Technical brief "Is the Philippines Ready for Nature-related Financial Disclosures?"

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Finance Plan (BFP)

In the COP15, countries agreed to a Global Biodiversity Framework which sets targets to protect 30% of the earth’s land, inland waters, oceans and coastal areas by 2030 with emphasis on areas important for biodiversity and ecosystem services. Expanding restricted spaces for conservation may present transition risks to mining, agriculture and tourism sectors if applied in the Philippines.  The Philippines has sound strategies and comprehensive environmental laws and policies, but some penalties need updating.  Taxes, subsidies, fines, and penalties if set high enough, are effective mechanisms to discourage pollutive activities and promote green practices. Policies to attract green investments using incentives are found in the Green Jobs Act and AFRD or the Agriculture, Fisheries and Rural Development Financing Enhancement Act. These recent laws refer to “green” activities, but the term will need further definition.

Biodiversity financing requires significant investments, but public budgets are inadequate. The BIOFIN public and private biodiversity expenditure study shows scenarios where better alignment of public budgets can augment spending for biodiversity in the ENR sectors. Private finance will be needed to augment financing for “green” activities with nature-positive outcomes and climate change adaptation. The Philippines recently published a Sustainable Finance Road map which outlines plans to raise finance through a mix of tools, including better disclosures and the adoption of a green taxonomy. The Philippine Financial System holds substantial assets where a large part is held by banks. The larger banks lend more to the capital-intensive sectors, whereas the smaller banks lend to agriculture and retail consumers, mostly MSMEs. Regardless of size, bank portfolios are exposed to climate and nature risks.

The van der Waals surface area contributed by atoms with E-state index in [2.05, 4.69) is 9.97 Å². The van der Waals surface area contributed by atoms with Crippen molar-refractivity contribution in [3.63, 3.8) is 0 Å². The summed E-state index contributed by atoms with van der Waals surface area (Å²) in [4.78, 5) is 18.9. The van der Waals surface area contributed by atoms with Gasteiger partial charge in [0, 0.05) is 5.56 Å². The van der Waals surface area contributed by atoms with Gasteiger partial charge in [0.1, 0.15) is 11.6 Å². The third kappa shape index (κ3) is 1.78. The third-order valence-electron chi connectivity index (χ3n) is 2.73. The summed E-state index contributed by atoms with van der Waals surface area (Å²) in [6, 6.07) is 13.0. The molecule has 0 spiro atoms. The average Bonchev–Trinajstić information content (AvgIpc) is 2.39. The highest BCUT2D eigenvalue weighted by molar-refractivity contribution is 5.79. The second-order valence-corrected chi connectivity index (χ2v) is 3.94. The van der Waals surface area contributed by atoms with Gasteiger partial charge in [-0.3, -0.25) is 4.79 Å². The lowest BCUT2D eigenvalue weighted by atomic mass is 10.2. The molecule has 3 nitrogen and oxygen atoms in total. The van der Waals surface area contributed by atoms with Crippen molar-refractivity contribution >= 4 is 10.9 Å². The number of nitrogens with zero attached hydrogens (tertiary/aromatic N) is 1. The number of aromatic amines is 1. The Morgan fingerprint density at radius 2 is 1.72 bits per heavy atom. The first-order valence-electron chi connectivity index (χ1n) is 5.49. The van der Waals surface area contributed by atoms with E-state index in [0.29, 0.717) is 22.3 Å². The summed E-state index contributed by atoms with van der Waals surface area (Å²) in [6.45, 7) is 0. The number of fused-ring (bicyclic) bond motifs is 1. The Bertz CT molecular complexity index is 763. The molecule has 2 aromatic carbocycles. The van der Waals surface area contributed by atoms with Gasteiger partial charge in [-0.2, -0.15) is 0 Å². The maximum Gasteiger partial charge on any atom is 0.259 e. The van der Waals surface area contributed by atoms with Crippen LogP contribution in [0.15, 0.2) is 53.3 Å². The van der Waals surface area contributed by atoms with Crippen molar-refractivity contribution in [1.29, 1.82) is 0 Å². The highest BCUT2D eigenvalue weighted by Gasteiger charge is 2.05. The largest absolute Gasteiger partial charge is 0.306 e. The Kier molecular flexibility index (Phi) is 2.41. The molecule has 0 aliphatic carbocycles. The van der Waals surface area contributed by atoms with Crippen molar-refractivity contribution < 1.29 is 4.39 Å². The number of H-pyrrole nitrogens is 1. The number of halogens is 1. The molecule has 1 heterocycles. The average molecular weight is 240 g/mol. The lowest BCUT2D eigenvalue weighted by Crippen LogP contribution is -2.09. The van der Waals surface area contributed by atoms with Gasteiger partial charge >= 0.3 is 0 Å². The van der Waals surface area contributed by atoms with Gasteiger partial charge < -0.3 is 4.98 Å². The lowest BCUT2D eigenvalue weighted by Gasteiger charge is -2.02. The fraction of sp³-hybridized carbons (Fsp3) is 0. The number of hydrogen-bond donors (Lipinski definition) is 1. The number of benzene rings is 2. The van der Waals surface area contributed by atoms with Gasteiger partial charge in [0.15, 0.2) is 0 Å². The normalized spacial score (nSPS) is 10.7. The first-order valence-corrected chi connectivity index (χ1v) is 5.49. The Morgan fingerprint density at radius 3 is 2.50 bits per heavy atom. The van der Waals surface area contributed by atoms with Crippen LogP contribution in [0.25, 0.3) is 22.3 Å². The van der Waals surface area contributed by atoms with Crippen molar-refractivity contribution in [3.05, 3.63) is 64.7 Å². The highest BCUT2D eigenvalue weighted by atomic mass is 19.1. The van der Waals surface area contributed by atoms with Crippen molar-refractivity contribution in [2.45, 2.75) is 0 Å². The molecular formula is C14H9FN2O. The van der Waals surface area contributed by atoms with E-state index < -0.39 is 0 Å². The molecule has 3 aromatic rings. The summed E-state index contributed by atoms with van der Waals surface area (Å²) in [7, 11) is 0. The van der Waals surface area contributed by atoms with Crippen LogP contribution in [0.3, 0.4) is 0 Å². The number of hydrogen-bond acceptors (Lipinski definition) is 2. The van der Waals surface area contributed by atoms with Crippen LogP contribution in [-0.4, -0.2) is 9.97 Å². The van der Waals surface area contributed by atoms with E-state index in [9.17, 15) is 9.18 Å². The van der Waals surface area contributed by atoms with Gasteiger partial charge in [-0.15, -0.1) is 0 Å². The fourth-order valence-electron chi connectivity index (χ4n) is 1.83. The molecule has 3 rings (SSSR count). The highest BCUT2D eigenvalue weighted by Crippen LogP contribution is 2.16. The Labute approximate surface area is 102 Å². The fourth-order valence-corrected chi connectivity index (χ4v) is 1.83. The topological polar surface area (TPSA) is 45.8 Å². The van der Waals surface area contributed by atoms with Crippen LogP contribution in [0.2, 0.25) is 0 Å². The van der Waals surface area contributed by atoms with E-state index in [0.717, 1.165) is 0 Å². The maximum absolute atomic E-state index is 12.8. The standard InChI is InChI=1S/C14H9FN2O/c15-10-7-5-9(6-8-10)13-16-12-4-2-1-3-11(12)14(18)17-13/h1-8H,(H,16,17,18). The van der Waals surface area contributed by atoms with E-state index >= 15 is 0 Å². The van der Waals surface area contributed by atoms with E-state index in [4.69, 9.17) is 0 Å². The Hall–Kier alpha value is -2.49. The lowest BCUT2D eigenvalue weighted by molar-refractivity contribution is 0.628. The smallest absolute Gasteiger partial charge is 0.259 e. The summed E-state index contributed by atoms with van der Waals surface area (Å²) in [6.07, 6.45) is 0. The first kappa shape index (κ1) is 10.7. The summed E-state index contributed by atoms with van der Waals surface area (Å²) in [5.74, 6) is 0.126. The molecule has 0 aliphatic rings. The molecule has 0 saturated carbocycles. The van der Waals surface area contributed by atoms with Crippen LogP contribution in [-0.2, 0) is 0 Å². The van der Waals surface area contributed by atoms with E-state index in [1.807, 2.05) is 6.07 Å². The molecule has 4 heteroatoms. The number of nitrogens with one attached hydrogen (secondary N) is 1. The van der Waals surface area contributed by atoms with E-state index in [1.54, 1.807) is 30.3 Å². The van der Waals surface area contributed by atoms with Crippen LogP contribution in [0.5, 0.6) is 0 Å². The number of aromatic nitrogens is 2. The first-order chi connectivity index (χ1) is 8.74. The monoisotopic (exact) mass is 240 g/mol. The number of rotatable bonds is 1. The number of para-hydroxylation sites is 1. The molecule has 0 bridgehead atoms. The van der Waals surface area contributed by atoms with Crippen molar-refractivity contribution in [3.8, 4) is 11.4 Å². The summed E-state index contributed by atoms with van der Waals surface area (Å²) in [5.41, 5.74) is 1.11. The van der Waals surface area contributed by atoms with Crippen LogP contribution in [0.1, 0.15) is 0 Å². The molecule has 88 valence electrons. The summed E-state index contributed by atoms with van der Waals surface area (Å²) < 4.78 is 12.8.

This technical brief highlights the findings and recommendations of the study conducted by BIOFIN Philippines on the country’s readiness for nature-related finance disclosures. The study assessed Philippines’ institutional, policy and regulatory readiness for disclosure of nature-related finance and risks. It also assessed the institutional arrangements readiness and capacities of national and local associations of economic agents and put forward a set of entry points and recommendations moving forward.


Photo credit: Photo by Department of Tourism and Department of Environment and Natural Resources in the Philippines